More recently, the government has initiated a phased lifting of restrictions for different economic sectors conditional on the future course of the pandemic. If this easing proceeds smoothly, activity should pick up in coming months. The MPC noted that, in light of preliminary evidence from China and other countries that eased lockdowns earlier than others, activity in service sectors and consumption, which form a large part of the domestic economy, could remain subdued for longer.
The current account deficit has continued to narrow, even though both exports and imports have fallen sharply since the coronavirus outbreak. Exports declined by 10.8 percent (y/y) in March. Imports, after indicating some recovery on in recent months, contracted by 19.3 percent (y/y). The April figures from the Pakistan Bureau of Statistics reveal an even steeper decline in both exports (54 percent) and imports (32 percent). While remittances have so far remained resilient, there are potential downside risks given the economic difficulties across the world, especially in oil exporting countries.
Despite challenging global conditions, the outlook for external sector broadly remains stable. The current account deficit should remain bounded and the recent fall in portfolio inflows will be offset by official flows committed by the international community, such that Pakistan’s external position remains fully funded. Together, these developments, buttressed by the flexible exchange rate regime, should continue to support a steady build up in the SBP’s foreign exchange reserve buffers.
Like the external sector, the fiscal sector was also on track of much-needed consolidation before the coronavirus outbreak. The primary balance recorded a surplus of 0.4 percent of GDP in Jul-Mar FY20 against a deficit of 1.2 percent in the same period of FY19, the first 9-month surplus since FY16. However, the substantial fall in economic activity since March has significantly affected tax revenues. After rising by 17.5 percent (y/y) during Jul-Feb FY20, tax revenues declined sharply by 15 percent (y/y) in both March and April. Moreover, given the needed increase in spending to support healthcare, businesses, households and more vulnerable segments of society, the fiscal deficit is expected to widen substantially in Q4.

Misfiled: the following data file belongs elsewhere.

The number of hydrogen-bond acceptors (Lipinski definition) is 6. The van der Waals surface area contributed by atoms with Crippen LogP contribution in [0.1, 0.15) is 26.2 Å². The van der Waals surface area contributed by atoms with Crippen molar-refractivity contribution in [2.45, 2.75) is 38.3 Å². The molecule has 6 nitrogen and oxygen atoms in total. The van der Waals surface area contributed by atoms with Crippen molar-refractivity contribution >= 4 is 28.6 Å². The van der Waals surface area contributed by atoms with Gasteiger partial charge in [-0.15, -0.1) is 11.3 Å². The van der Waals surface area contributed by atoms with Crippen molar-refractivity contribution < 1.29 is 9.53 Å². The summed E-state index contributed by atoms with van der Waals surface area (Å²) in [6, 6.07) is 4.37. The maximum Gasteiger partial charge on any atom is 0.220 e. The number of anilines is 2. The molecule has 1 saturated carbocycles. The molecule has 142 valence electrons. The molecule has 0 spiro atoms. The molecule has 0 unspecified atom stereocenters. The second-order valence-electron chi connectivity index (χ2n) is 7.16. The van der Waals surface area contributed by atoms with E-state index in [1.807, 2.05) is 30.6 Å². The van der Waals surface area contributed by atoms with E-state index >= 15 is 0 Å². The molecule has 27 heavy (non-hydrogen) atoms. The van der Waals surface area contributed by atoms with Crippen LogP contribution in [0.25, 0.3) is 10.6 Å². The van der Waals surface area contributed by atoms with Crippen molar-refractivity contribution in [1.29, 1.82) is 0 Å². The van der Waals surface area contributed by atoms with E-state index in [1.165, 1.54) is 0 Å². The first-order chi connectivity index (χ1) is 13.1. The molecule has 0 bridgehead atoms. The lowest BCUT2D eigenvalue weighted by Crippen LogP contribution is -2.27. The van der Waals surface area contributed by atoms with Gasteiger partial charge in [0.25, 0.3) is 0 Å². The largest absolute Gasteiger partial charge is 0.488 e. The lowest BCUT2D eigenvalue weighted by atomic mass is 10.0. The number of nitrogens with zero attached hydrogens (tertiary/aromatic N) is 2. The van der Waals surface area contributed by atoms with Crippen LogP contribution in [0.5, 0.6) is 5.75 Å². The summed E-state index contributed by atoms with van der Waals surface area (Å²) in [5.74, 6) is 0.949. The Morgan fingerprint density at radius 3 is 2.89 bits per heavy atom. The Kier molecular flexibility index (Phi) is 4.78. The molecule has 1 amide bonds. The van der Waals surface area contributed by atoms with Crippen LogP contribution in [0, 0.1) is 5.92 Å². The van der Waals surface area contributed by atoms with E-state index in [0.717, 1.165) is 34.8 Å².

Monetary and inflation outlook
The MPC noted the significant reduction in headline inflation since January on the back of sharply decelerating food and energy prices, as well as easing core inflation. Looking ahead, this waning price momentum is expected to be complemented by the recent 30-40 percent cut in domestic petrol and diesel prices, creating room for today’s additional rate cut. Today’s decision has brought the cumulative reduction in the policy rate to 525 basis points, which was enabled by the fact that both the fall in inflation in Pakistan since January and the expected further decline next year are the highest among comparable emerging markets.
The inflation outlook is subject to two-sided risks. Inflation could fall further than expected if economic activity fails to pick up as expected next fiscal year. On the other hand, there are some upside risks from potential food-price shocks associated with adverse agricultural conditions. Price pressures could also emerge if the economy gains greater momentum in the second half of FY21. Overall, the MPC felt that with today’s rate cut and based on available information, the monetary policy stance should support the economy over the coming months, while ensuring price and financial stability. In line with its previous communications, the MPC has remained data-driven and forward-looking in its interest rate decisions and stands ready to take appropriate actions as the need may arise.